Himalayan disaster

Updated - November 16, 2021 05:03 pm IST

Published - April 28, 2015 01:36 am IST

The devastating impact of the >earthquake in Nepal , measuring 7.9 on the Richter scale, could have been mitigated if there was some preparedness for the tragedy beforehand. More than 3,800 people in that country and around 40 people in India are reported to have lost their lives while thousands more are injured. Nepalis were f >orewarned about the possibility of a major earthquake , as the country was located on a geological fault line where tectonic plates were constantly on the move below the earth’s surface. The process was expected to release pent-up energy any time following these intense tectonic shifts. Expectedly and unfortunately, nature’s unleashed fury has resulted in a colossal tragedy, especially in the Kathmandu valley, while there is little news about those affected closer to the epicentre in Lamjung district in the hilly tracts of interior Nepal.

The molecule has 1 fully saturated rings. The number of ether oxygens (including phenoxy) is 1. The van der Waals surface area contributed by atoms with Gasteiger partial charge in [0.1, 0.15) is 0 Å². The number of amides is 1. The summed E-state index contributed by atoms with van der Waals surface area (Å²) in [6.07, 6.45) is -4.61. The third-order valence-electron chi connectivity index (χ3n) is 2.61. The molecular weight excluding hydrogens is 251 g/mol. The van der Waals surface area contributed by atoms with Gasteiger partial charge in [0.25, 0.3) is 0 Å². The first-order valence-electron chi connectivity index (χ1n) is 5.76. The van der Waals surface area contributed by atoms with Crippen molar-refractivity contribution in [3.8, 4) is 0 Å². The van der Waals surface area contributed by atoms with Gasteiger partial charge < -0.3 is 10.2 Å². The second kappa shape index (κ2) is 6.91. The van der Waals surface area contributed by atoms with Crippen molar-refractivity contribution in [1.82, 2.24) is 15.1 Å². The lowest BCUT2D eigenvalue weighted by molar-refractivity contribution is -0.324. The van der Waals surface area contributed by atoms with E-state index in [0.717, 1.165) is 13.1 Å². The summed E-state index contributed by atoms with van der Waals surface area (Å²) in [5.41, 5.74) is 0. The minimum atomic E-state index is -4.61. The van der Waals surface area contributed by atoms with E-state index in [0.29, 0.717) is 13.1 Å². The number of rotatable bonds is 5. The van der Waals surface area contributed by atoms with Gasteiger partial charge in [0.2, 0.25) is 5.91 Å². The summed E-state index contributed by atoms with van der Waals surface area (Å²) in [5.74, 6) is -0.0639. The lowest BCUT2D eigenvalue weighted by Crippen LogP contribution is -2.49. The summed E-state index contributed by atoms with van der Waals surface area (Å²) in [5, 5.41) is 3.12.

Of the many natural disasters, earthquakes are the most difficult to predict; some experts suggest that it is even impossible to do so. The best of earthquake warning systems, such as the ones installed in Japan, are only capable of warning regional centres about the possible impact of ongoing earthquakes. Yet, there are ways of mitigating disasters — building structures that are relatively quake-resistant, preparing for evacuation by constructing centres specifically for the purpose, and sensitising the public about quakes and their devastating impact. Is it such an impossible task to remain prepared, knowing full well that seismic zones are prone to frequent quakes? Japan, which is a country prone to regular earthquakes, has shown the way on disaster mitigation and preparedness. Unfortunately, in the congested urban settings of developing countries these steps are difficult to implement. Now the need is to help Nepal find its feet in providing relief and rehabilitation to the quake survivors as they brace for more aftershocks, rain and landslips. In this regard, the alacrity of the Indian government, among others, in sending aid to Nepal, and the prompt effort in evacuating Indian citizens are commendable. With governance in Nepal still seemingly a fragile structure given that the Constituent Assembly is yet to conclude its exercises because of the fractious political process, the centralisation of resources in the Kathmandu valley has not helped the government. It would have been better off delegating responsibilities to local government structures, which have been absent for more than a decade in the country. It will be terribly unfortunate if the lessons of this yet-unfolding tragedy are not properly learnt. Meanwhile, our hearts go out to the Nepali people. It is imperative that the flow of international aid be stepped up to help restore the battered Himalayan state.

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